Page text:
Mixer that threads the tape over the Nagras mu metal head shield and can't figure out where the sound went.

Mixer that leaves the radio mic bag behind on a set change, and the blow away walls get put back in and the bag is hidden and lost for hours.

Dolly grip with no experience taking a dolly through a doorway and nearly tearing off the camera operators leg.

Grip spotting a boom operator on a ladder, not watching as the boom op falls back onto the dolly and is off work for three months.

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Another great thread, Jan. And an amusing one that I'm sure takes many of us back.

Interrupting the director while he is talking to a producer or actor

Loudly shushing people during a take...SHHHHHH!!!!

Grimacing and looking hopeful when a lav is scratchy. Being tentative instead of decisive.

It's really about getting the rhythm of production and not being seduced by what seems like a lull, but is actually a brief window to get important things done (often relating to managing controllable noise). Basically, when to relax and when to tense up. When to wait and watch and when to act. Then hemming and hawing while that incredibly brief window of opportunity slams on your fingers.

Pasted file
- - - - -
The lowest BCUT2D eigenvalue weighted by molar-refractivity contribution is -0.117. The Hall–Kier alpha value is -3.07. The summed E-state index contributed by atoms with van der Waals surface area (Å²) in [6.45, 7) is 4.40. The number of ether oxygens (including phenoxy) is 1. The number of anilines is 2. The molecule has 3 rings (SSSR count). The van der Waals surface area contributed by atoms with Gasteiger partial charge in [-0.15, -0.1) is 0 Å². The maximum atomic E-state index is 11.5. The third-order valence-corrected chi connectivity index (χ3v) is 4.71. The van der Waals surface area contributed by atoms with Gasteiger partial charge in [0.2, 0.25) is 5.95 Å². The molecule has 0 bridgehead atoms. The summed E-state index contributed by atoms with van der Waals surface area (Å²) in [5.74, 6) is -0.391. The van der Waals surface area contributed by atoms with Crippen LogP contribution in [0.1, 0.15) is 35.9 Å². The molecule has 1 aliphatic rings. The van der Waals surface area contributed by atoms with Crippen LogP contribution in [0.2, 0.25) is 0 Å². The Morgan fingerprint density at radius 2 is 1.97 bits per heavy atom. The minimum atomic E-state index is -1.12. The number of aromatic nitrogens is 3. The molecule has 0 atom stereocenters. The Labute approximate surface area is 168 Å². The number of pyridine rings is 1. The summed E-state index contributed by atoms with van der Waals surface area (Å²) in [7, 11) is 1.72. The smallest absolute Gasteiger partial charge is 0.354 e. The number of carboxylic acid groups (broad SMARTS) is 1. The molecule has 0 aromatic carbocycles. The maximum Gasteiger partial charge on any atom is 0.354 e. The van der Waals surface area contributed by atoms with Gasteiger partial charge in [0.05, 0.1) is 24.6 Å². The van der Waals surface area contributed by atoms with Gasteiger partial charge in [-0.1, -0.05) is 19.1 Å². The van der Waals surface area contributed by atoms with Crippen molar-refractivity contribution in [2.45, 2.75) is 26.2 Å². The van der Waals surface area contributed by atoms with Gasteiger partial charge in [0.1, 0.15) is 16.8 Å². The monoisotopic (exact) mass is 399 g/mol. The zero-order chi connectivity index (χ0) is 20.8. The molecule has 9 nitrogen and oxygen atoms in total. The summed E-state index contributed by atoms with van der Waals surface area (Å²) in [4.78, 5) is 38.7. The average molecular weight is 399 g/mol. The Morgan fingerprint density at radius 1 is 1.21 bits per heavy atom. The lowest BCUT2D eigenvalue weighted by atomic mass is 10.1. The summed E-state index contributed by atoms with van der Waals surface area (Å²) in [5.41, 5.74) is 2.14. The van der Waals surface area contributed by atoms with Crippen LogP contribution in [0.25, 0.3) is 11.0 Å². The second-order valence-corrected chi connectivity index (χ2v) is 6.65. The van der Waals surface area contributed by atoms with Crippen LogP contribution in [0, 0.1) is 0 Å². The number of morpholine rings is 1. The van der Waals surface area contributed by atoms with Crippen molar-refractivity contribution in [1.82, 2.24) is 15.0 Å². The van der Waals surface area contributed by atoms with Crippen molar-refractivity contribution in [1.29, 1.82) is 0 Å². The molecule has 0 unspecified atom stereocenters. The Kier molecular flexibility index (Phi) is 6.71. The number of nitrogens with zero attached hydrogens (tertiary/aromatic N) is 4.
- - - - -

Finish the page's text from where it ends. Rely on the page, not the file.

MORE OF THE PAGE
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Director and talent discussing scene. Extra wanders up and says "excuse me do you know how long we are going to be here today I have an audition to go to."

On a 16 hour day, during a shot, I'm booming, the Director is animated looking at me, and mouthing that his Comtek is not working. It's all about his headphone feed, he's paying no attention to the scene. I pull the mic out the scene and tell the mixer the director needs a battery. Egg all over my face.

Working with my son who is booming, on a "Christian" show. Parent/ off spring issues arise, and we have words, the name of Jesus Christ comes loudly out of my mouth, just as the producer walks by.

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The savvy politicians I've worked with have learned the maxim, "Never say anything on set that you don't want the world to hear."

When I was in radio years ago, I used to tell the newcomers, "If, in your entire radio career, you only say one off-color thing while you're in the control room, and, if, in your entire radio career, you only leave your mic on accidently one time, the two events will, inevitably occur simultaneously. So, while you're in this control room, never say anything that you don't want to be remembered by."